New Tunisian film calls attention to inheritance law
By Jamel Arfaoui for Magharebia in Tunis - 08/10/08
A new movie from Tunisian filmmaker Kalthoum Bornaz is stirring debate for raising the controversial issue of inheritance law and how it may highlight inequality between men and women.
The director has been accused of differing with sharia. Bornaz countered that she did not create Shtar Mahaba (half the love) to create sedition or cast doubts on the Qur’anic verse that explains inheritance and its distribution among male and female heirs.
"I am not into politics or Islamic jurisprudence," said Bornaz. "I am a filmmaker and an artist. I only want to discuss the issue of inheritance from a humane and social perspective."
Before she started filming, Bornaz said, she talked to several attorneys and Muslim scholars, even those who are known for extremism.
"The issue is controversial in Tunisia and no one dared to discuss it in cinema," she told Magharebia. "I am aware there is an official bill that urges to enforce equality between genders in inheritance."
The movie depicts Selim and Selima, twins whose mother died during childbirth. While growing up, Selima learns that under the law, a girl’s share of an inheritance is only half that of her brother.
Selima, confused by this law, asks her father whether the reason for such a disparity is that parents love their daughters half as much as they love the sons. The father--French educated and influenced by Marxism--tells her that the issue is clearly decided in the Qur'an and the law. When the father dies, the brother distributes the inheritance according to sharia. Selima's fate is left unknown in the movie.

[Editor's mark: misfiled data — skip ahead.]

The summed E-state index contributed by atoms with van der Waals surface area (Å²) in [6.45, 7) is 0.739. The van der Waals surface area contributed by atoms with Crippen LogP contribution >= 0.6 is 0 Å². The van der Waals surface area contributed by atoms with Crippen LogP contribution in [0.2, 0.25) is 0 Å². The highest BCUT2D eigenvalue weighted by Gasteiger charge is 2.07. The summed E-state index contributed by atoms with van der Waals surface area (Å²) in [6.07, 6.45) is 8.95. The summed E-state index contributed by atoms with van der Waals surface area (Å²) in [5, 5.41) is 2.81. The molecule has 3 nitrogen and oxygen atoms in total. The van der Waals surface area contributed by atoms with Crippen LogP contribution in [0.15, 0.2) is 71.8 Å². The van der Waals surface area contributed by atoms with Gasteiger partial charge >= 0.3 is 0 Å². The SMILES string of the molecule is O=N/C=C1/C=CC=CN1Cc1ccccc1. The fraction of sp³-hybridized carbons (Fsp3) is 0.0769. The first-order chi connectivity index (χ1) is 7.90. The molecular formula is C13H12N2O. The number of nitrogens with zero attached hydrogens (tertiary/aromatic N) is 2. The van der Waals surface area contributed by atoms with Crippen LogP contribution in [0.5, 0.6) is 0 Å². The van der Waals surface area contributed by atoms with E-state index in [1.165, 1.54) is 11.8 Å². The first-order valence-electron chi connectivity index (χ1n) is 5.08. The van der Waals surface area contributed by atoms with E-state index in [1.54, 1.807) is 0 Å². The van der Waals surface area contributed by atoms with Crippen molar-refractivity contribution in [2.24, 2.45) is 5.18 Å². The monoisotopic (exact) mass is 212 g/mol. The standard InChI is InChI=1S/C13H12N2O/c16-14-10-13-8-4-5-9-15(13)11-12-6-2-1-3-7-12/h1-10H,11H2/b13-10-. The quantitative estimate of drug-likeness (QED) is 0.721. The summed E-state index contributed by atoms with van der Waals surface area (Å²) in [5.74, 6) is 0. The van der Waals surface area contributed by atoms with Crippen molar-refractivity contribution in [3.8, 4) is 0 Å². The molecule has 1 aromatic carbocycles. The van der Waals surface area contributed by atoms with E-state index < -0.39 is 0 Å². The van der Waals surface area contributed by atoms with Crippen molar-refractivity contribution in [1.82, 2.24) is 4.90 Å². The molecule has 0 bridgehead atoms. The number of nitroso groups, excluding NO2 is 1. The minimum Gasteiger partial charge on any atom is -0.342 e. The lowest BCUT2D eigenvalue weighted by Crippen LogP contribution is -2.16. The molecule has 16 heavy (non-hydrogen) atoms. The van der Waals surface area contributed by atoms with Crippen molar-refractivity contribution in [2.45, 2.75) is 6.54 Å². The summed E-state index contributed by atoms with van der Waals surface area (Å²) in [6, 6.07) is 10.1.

"It is against wisdom, sharia and humanism to deprive a girl of the legacy she is entitled to just because she is a woman," actress Sihem Mseddek, who played a role in the film, told Magharebia. She added that she knew many men who agreed on distributing their inheritance evenly with their sisters.
According to scriptwriter Mohamed Raja Farhat, women in Islamic societies are still at the forefront of social, economic, development and intellectual tragedies. The movie just calls attention to an existing issue.
"What wrong have we done for bravely introducing women’s issues and unravelling their hidden problems?" asked Farhat.
"The fact that the issue is not debatable from a religious point should not forbid us from discussing it from a humane and social perspective," he added. "Should intellect be shackled if fundamentalists were enraged?"
The movie is listed on the Carthage Film Festival's official list to be screened soon. People involved in the industry predict harsh criticism by fundamentalist currents.
Khadija Sherif, head of the Tunisian Association for Democratic Women (TADW), said that two years ago the association managed to collect thousands of signatures on a petition calling for gender parity regarding inheritances. The Association is still pursuing the cause.
Although the association got support for the cause from leftist parties, it faced strong opposition from conservative religious groups. Detractors called inheritance equality "a violation of the Qur’anic verse and the Sharia laws".
Tunisians themselves disagree on the issue.
Seham Al Majri, a student in her twenties, said that inheritance "is an issue that should be codified by overcoming the religious conflicts, which can only be done through the Ijtihad of Muslim scholars".
"Inheritance is a family affair and no one should have anything to do with it," commented Amal bin Brahim, a merchant in her forties.
"Families know best the interest of their children. Therefore, there is no need to debate the issue religiously or legally," she added.
Subscribe to our newsletter and get Magharebia's latest articles delivered to your inbox.